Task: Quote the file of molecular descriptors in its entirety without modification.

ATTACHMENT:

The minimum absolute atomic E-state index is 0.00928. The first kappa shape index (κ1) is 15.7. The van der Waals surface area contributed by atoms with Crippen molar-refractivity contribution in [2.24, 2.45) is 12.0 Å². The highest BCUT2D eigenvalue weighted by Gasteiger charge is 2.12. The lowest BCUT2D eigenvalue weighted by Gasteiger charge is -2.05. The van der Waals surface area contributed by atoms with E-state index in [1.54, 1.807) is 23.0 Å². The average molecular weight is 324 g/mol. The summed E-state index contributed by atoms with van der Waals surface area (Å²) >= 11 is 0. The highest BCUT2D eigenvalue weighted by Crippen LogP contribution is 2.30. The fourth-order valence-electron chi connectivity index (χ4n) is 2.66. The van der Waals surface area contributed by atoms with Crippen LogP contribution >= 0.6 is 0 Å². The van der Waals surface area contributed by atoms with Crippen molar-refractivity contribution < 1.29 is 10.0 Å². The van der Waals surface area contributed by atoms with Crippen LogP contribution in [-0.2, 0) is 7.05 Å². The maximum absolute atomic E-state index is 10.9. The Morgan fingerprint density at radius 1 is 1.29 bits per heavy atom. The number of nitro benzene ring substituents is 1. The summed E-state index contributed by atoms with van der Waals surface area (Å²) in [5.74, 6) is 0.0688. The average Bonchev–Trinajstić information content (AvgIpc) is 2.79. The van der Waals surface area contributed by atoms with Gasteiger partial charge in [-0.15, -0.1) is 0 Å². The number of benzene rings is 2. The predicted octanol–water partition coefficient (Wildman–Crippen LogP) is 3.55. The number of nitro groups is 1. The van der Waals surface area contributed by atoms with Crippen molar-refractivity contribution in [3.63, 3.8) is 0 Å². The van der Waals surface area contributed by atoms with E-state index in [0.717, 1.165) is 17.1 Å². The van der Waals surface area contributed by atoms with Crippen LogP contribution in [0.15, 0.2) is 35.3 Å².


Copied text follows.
The minimum absolute atomic E-state index is 0.00928. The first kappa shape index (κ1) is 15.7. The van der Waals surface area contributed by atoms with Crippen molar-refractivity contribution in [2.24, 2.45) is 12.0 Å². The highest BCUT2D eigenvalue weighted by Gasteiger charge is 2.12. The lowest BCUT2D eigenvalue weighted by Gasteiger charge is -2.05. The van der Waals surface area contributed by atoms with E-state index in [1.54, 1.807) is 23.0 Å². The average molecular weight is 324 g/mol. The summed E-state index contributed by atoms with van der Waals surface area (Å²) >= 11 is 0. The highest BCUT2D eigenvalue weighted by Crippen LogP contribution is 2.30. The fourth-order valence-electron chi connectivity index (χ4n) is 2.66. The van der Waals surface area contributed by atoms with Crippen LogP contribution >= 0.6 is 0 Å². The van der Waals surface area contributed by atoms with Crippen molar-refractivity contribution < 1.29 is 10.0 Å². The van der Waals surface area contributed by atoms with Crippen LogP contribution in [-0.2, 0) is 7.05 Å². The maximum absolute atomic E-state index is 10.9. The Morgan fingerprint density at radius 1 is 1.29 bits per heavy atom. The number of nitro benzene ring substituents is 1. The summed E-state index contributed by atoms with van der Waals surface area (Å²) in [5.74, 6) is 0.0688. The average Bonchev–Trinajstić information content (AvgIpc) is 2.79. The van der Waals surface area contributed by atoms with Gasteiger partial charge in [-0.15, -0.1) is 0 Å². The number of benzene rings is 2. The predicted octanol–water partition coefficient (Wildman–Crippen LogP) is 3.55. The number of nitro groups is 1. The van der Waals surface area contributed by atoms with Crippen molar-refractivity contribution in [3.63, 3.8) is 0 Å². The van der Waals surface area contributed by atoms with E-state index in [0.717, 1.165) is 17.1 Å². The van der Waals surface area contributed by atoms with Crippen LogP contribution in [0.15, 0.2) is 35.3 Å².